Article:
The FCC claims AT&T over promised on unlimited plans and under delivered.

The FCC found that when customers used up a certain amount of data watching movies or browsing the Web, AT&T "throttled" their Internet speeds so that they were much slower than normal. Millions of AT&T customers were affected by the practice, according to the FCC.

These allegations are from a plan AT&T used to offer back in 2007-2011. They are still doing the same thing today. The difference is we get a text message telling us we have used the allotted data, and will be slowing down the data speed.

You don't think you'll see any of that $100 million do you?

Here's the kicker

Last year the Federal Trade Commission (FTC) was awarded $80 million for Mobil Cramming:

FTC alleges that AT&T billed its customers for hundreds of millions of dollars in charges originated by other companies, usually in amounts of $9.99 per month, for subscriptions for ringtones and text messages containing love tips, horoscopes, and “fun facts.” In its complaint, the FTC alleges that AT&T kept at least 35 percent of the charges it imposed on its customers.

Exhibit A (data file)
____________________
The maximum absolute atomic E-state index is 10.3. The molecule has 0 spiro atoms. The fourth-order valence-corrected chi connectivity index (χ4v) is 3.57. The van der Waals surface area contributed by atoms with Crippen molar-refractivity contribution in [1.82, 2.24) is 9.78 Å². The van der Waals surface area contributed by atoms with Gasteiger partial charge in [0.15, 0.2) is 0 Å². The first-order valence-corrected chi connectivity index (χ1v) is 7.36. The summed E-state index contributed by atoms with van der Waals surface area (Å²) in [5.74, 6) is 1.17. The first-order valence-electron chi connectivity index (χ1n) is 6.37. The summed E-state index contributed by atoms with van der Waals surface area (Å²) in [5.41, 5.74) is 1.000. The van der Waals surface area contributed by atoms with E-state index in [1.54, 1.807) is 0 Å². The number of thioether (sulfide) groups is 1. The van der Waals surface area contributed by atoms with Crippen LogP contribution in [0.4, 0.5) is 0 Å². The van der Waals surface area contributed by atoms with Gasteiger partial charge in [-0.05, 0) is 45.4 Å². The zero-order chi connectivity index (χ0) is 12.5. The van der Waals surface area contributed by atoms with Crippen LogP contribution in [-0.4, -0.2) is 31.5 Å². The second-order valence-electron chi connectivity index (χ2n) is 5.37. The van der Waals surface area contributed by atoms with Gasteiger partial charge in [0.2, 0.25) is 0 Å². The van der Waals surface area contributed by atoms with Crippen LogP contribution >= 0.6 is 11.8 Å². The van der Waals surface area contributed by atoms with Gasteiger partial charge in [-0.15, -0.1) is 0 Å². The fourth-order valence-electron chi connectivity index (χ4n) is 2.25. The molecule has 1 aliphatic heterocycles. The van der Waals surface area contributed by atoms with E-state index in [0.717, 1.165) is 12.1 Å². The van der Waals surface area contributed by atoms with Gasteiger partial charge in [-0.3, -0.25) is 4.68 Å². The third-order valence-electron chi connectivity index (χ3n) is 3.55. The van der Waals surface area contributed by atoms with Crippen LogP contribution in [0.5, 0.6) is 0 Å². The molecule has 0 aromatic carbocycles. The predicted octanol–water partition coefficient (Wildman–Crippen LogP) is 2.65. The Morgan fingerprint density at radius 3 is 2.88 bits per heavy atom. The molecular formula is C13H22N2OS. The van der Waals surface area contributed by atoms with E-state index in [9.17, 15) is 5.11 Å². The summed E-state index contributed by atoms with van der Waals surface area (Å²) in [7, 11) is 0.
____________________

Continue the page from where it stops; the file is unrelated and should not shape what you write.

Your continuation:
The money that's received from that case will go back to the consumer.

This $100 million fine with the Federal Communications Commission (FCC) will go to the US Treasury NOT the consumer.

Basically any money The FTC gets is restitution for the consumer.

Any money the FCC gets back in terms of a fine that they levy goes to the US Treasury.

Now just remember this could hinder the AT&T $48.5 billion Direct TV acquisition. Up to this point it was indicated that the Justice Department and the Federal Communications Commission was unlikely to block it. Now time will tell.

If AT&T consumers bring a class action lawsuit then the FTC may get involved and get some money back to the consumers like they did with Operator of Straight Talk, Net10, Simple Mobile and TelCal America. That was a $40 million settlement back to consumers just last year.